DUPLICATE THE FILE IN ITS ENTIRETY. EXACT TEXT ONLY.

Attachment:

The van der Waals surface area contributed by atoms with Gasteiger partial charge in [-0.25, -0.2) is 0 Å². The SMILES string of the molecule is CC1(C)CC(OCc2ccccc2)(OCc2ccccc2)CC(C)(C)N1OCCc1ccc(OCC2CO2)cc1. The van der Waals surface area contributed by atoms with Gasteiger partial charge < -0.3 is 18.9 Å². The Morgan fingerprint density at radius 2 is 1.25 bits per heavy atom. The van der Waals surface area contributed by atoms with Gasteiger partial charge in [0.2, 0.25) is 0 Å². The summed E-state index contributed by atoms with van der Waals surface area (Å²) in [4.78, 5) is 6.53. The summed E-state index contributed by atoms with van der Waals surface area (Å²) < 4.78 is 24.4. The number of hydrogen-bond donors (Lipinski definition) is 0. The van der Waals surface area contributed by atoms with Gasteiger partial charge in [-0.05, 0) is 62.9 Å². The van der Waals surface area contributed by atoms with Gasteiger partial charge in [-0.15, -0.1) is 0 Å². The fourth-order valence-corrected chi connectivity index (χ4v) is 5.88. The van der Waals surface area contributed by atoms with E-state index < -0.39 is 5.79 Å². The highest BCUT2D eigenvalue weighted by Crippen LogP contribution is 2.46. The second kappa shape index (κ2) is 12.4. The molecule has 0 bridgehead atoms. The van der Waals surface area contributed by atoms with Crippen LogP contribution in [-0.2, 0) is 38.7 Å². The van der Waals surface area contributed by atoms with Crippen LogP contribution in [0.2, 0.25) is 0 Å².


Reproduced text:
The van der Waals surface area contributed by atoms with Gasteiger partial charge in [-0.25, -0.2) is 0 Å². The SMILES string of the molecule is CC1(C)CC(OCc2ccccc2)(OCc2ccccc2)CC(C)(C)N1OCCc1ccc(OCC2CO2)cc1. The van der Waals surface area contributed by atoms with Gasteiger partial charge < -0.3 is 18.9 Å². The Morgan fingerprint density at radius 2 is 1.25 bits per heavy atom. The van der Waals surface area contributed by atoms with Gasteiger partial charge in [0.2, 0.25) is 0 Å². The summed E-state index contributed by atoms with van der Waals surface area (Å²) in [4.78, 5) is 6.53. The summed E-state index contributed by atoms with van der Waals surface area (Å²) < 4.78 is 24.4. The number of hydrogen-bond donors (Lipinski definition) is 0. The van der Waals surface area contributed by atoms with Gasteiger partial charge in [-0.05, 0) is 62.9 Å². The van der Waals surface area contributed by atoms with Gasteiger partial charge in [-0.15, -0.1) is 0 Å². The fourth-order valence-corrected chi connectivity index (χ4v) is 5.88. The van der Waals surface area contributed by atoms with E-state index < -0.39 is 5.79 Å². The highest BCUT2D eigenvalue weighted by Crippen LogP contribution is 2.46. The second kappa shape index (κ2) is 12.4. The molecule has 0 bridgehead atoms. The van der Waals surface area contributed by atoms with Crippen LogP contribution in [-0.2, 0) is 38.7 Å². The van der Waals surface area contributed by atoms with Crippen LogP contribution in [0.2, 0.25) is 0 Å².